FILE- In this Sept. 11, 2010, file photo, Georgia Tech quarterback Joshua Nesbitt (9) adjusts his chin strap during the first half of an NCAA college football game against Kansas in Lawrence, Kan. (AP Photo/Orlin Wagner, File)
ATLANTA -- Joshua Nesbitt just keeps running Georgia Tech's offense and piling up yards rushing.
He's closing in on another Atlantic Coast Conference rushing record by a quarterback.
Already the ACC's career leader at his position with 32 rushing touchdowns, Nesbitt needs just 150 yards to surpass the mark Clemson's Woodrow Dantzler set in 2001 as the league's most prolific running quarterback.
"It's a pretty big deal for my name to go down in ACC history, but I really haven't been thinking about it," Nesbitt said Tuesday night. "I'm sure my teammates and coaches will let me know when I do it."
Nesbitt has been the Yellow Jackets' quarterback since the start of 2008, when coach Paul Johnson was hired and installed a triple-option offense that ranks among the top five in rushing for the third straight year.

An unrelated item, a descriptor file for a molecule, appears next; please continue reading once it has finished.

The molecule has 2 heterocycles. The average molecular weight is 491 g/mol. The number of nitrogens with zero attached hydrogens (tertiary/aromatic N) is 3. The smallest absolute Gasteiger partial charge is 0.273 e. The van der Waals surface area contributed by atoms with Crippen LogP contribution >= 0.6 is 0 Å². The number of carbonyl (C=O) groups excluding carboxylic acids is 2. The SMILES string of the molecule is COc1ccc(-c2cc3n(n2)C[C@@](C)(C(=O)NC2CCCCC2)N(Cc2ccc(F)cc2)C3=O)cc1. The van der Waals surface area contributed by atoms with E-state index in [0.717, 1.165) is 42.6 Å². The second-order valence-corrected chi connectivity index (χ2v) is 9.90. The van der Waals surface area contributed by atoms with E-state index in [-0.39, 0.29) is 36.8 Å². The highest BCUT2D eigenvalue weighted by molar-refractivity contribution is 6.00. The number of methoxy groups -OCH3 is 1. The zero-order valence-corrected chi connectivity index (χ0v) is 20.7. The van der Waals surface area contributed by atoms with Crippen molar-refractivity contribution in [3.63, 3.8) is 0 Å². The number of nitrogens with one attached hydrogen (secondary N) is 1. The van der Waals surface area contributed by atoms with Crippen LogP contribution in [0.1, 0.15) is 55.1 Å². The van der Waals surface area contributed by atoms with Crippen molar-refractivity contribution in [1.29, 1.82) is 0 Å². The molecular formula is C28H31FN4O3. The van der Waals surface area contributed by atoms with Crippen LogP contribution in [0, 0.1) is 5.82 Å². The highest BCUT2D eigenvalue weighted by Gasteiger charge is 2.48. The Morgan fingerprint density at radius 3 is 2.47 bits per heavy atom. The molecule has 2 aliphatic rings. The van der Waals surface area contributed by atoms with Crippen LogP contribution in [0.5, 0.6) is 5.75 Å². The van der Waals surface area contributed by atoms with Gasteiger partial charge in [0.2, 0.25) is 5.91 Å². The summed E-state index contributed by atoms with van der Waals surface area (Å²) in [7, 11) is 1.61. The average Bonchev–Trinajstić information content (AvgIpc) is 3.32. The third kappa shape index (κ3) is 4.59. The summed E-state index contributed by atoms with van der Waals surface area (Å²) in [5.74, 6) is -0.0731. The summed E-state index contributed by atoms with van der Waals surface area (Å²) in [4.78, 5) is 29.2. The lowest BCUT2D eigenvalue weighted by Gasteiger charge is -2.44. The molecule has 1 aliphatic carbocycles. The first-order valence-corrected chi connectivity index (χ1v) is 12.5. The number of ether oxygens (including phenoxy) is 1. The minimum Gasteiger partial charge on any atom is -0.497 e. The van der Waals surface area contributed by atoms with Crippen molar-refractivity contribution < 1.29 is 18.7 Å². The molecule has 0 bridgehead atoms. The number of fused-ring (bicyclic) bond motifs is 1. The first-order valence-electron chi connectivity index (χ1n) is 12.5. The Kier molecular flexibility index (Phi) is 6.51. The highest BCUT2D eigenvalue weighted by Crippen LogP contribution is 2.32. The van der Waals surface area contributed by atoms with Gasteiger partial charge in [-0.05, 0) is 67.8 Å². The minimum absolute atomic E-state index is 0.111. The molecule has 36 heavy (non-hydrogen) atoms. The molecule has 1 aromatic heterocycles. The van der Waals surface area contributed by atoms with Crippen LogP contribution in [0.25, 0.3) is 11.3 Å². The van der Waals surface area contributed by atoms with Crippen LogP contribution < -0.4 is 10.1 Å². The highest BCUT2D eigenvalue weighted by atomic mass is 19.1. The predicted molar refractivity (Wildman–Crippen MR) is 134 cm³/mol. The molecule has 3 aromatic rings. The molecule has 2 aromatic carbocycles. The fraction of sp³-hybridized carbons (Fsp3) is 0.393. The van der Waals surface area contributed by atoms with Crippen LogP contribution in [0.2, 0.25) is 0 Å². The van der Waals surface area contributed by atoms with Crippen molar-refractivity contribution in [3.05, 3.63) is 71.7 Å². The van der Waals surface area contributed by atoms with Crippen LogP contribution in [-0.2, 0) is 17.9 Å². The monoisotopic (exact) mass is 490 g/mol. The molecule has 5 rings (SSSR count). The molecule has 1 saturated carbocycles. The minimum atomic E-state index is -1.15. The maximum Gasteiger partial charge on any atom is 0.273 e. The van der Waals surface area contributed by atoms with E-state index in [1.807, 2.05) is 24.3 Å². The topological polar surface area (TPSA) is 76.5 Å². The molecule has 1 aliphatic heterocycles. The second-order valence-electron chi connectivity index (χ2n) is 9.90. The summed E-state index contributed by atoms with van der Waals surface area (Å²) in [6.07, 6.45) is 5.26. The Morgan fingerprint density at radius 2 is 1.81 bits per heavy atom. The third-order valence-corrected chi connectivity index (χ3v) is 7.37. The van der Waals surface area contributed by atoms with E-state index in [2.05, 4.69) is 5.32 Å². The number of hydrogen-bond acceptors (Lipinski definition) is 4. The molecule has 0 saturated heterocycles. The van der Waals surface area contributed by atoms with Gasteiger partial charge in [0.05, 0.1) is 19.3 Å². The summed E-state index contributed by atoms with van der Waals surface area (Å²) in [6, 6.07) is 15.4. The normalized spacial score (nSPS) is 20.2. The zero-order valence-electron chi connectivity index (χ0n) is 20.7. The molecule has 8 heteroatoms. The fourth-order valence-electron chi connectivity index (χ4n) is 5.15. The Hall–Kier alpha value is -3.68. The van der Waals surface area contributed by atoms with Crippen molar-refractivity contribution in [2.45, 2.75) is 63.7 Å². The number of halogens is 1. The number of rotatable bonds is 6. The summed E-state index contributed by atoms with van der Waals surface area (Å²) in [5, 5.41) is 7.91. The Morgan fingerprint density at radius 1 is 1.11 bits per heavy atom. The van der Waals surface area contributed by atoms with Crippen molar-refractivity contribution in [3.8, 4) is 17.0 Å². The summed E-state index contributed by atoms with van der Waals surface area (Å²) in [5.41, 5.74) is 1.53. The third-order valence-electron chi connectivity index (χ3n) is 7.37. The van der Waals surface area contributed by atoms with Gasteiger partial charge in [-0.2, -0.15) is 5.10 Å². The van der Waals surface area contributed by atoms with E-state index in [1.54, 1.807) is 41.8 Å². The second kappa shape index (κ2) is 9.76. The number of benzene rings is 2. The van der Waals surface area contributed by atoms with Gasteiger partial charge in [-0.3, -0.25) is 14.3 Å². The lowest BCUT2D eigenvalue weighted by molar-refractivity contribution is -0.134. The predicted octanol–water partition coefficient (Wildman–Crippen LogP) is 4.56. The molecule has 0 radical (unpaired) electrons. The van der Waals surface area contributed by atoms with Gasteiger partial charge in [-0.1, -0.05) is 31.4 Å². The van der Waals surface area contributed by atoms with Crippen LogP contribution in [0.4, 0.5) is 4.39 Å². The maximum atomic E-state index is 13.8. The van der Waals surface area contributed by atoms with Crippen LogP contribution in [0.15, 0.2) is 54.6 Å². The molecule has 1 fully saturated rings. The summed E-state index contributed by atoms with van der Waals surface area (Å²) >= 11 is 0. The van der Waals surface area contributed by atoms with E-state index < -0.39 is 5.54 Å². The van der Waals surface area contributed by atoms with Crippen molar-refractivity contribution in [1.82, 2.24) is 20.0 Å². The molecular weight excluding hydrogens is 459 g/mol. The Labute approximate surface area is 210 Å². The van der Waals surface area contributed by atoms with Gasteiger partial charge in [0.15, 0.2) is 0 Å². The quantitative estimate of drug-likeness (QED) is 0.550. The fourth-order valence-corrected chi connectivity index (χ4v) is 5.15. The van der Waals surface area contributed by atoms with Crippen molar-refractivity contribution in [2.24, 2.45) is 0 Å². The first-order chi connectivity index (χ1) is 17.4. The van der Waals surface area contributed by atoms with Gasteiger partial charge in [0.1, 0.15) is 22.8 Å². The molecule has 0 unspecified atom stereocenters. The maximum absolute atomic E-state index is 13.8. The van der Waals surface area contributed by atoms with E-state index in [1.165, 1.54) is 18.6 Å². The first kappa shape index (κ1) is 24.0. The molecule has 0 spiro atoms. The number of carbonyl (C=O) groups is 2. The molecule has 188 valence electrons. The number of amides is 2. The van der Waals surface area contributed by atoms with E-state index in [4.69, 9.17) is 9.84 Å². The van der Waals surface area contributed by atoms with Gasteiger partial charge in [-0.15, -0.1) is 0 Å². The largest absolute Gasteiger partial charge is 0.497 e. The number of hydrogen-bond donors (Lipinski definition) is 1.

The point of the triple-option is to wear down opponents by running the football repeatedly and sprinkling in passes to keep them guessing.
But if Georgia Tech (4-2) builds a substantial lead Saturday over Middle Tennessee State (2-3), Nesbitt might have a chance to throw the ball more than usual.
He has attempted just 70 passes this year, a customarily slow pace in Johnson's offense. Through six games last year, Nesbitt completed 37 of 73 passes for 843 yards, and though his yards passing are 338 less than last year's total at this stage of the season, he has one more touchdown (five).
Nesbitt decided long ago not to complain about Johnson's system. After all, it has helped the Jackets have a 24-9 record and an ACC championship last year. However, it's not as if they never throw the ball.
When Georgia Tech needed a touchdown in the passing game two weeks ago at Wake Forest, Nesbitt connected with Correy Earls for a 9-yard pass to take a 24-20 victory with 15 seconds remaining.
The Jackets rank 119th among 120 FBS schools with an average of 84.8 yards passing per game, but have been able to get it done through the air when they need to.
"I just go out and try to make plays," Nesbitt said. "The coach calls the plays. I can't complain about what he does or anything like that."
In last week's 33-21 home victory